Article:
Cats and Litter Boxes (Part 2)

In Part 2 of this series, the Dog Trainer has more reasons why your cat may be avoiding the litter box - and how to get her back into good habits once and for all.

Jolanta Benal, CPDT-KA, CBCC-KA
6-minute read
Episode #220

Last week I talked about some of the qualities that make your cat’s litter box attractive – or not so much. I promised there was plenty more to say on this subject, and oh boy, is there! Apart from how many litter boxes you’ve got, how big they are, and what’s in them, here’s a laundry list of factors that can lead your cat to pee and poop outside the box. As you’ll see, many of them boil down to stress..

Tip #1: Is Your Cat Afraid to Visit the Litter Box?

As I said in Part 1 of this series, cats may become afraid of the box for many reasons. Feline interstitial cystitis and kidney stones are only two of the medical conditions that make it hurt to pee. Your cat, who doesn’t have a veterinary degree, may associate the pain with the place where she’s peeing. If you have multiple cats, does one of them bully the others? Is one cat consistently picked on by her housemates? Getting ambushed on the way in or out of the box is...off-putting, let’s say. Remember that a cat-to-cat threat may be super-subtle to human eyes – in an earlier episode, I mentioned how a cat just lying on his side with legs extended may be warning feline housemates sharply.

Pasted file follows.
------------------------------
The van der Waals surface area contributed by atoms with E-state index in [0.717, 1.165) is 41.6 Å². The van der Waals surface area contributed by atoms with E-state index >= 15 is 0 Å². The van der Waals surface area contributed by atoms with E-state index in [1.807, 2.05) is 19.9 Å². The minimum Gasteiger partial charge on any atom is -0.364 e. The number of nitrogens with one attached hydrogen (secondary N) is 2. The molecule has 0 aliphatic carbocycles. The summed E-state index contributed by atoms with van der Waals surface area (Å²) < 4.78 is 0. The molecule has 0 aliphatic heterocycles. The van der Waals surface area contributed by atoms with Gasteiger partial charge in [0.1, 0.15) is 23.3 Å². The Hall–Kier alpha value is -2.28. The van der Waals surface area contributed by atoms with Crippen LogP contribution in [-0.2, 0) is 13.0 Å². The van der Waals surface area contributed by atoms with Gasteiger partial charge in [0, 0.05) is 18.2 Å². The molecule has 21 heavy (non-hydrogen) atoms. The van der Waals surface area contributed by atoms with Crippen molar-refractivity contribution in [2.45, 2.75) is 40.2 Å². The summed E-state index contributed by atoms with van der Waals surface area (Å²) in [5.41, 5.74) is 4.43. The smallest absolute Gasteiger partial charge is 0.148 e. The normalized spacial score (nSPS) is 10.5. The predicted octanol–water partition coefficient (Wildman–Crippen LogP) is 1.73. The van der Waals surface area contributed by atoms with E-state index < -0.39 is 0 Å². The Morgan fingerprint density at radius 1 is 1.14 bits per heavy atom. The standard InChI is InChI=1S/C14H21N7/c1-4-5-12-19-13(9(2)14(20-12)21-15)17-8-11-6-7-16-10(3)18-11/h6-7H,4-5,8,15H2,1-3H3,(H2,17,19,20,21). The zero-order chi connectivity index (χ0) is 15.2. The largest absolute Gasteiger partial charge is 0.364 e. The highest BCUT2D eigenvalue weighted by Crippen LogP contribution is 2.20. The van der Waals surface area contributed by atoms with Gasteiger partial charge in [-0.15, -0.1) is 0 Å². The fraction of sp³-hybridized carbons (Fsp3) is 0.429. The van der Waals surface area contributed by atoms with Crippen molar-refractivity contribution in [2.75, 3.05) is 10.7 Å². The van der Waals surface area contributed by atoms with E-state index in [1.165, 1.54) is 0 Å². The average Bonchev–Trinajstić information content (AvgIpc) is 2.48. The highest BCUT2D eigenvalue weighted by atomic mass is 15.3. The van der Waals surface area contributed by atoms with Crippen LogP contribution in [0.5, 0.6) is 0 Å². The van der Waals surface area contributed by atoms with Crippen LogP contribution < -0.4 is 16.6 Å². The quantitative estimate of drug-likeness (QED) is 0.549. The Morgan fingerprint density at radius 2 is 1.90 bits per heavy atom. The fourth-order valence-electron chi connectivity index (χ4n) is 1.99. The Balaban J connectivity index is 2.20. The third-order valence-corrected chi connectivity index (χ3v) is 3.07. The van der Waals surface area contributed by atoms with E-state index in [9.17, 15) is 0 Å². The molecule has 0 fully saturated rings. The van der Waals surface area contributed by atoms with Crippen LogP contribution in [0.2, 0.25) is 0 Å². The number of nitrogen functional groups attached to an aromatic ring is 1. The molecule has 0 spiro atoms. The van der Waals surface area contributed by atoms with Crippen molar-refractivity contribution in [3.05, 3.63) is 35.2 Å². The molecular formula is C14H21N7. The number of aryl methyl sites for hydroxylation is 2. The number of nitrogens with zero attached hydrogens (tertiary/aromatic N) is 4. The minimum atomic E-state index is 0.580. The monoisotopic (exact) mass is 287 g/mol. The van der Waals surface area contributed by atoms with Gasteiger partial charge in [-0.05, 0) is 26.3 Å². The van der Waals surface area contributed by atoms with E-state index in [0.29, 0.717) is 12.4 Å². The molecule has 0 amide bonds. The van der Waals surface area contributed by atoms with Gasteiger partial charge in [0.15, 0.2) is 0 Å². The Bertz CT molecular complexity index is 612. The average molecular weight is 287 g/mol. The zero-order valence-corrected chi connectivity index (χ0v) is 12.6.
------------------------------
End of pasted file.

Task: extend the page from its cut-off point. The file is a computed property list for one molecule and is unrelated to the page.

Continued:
Your dog might also be the culprit in scaring your cat away from the box, even if he gets along well with her. A dog who loves to snack on Litter Box Surprise may be so eager for fresh product that he rushes the box before Kittychai has finished her after-business scratching. I have lived with such a dog, and believe me, the cats did not appreciate his enthusiasm.

Another possibility is that a loud noise or some other event frightened your cat while she was in the box. Washing machines are often cited as culprits. In fact, our cat Nora likes to snooze in the laundry room – or she did, till we got a new washer. It’s the best appliance ever, except that it makes a loud bang right at the start of the wash cycle. Nora only had to hear it once to decide to move out of the laundry room for a couple of weeks before she got over her fear. Fortunately, she had a choice of litterboxes elsewhere in the house, so she didn’t have to choose between a scary box and our non-scary sofa.

Frustrating as fear-based box avoidance can be for us, how do you feel about visiting places where something traumatic happened to you, even if you rationally know the place itself had nothing to do with it?


About the Author

Jolanta Benal, CPDT-KA, CBCC-KA

Jolanta holds professional certifications in both training and behavior counseling and belongs to the Association of Professional Dog Trainers and the International Association of Animal Behavior Consultants. She also volunteered with Pet Help Partners, a program of the Humane Society of the United States that works to prevent pet relinquishment. Her approach is generally behaviorist (Pavlovian, Skinnerian and post-Skinnerian learning theory) with a big helping of ethology (animal behavior as observed in non-experimental settings).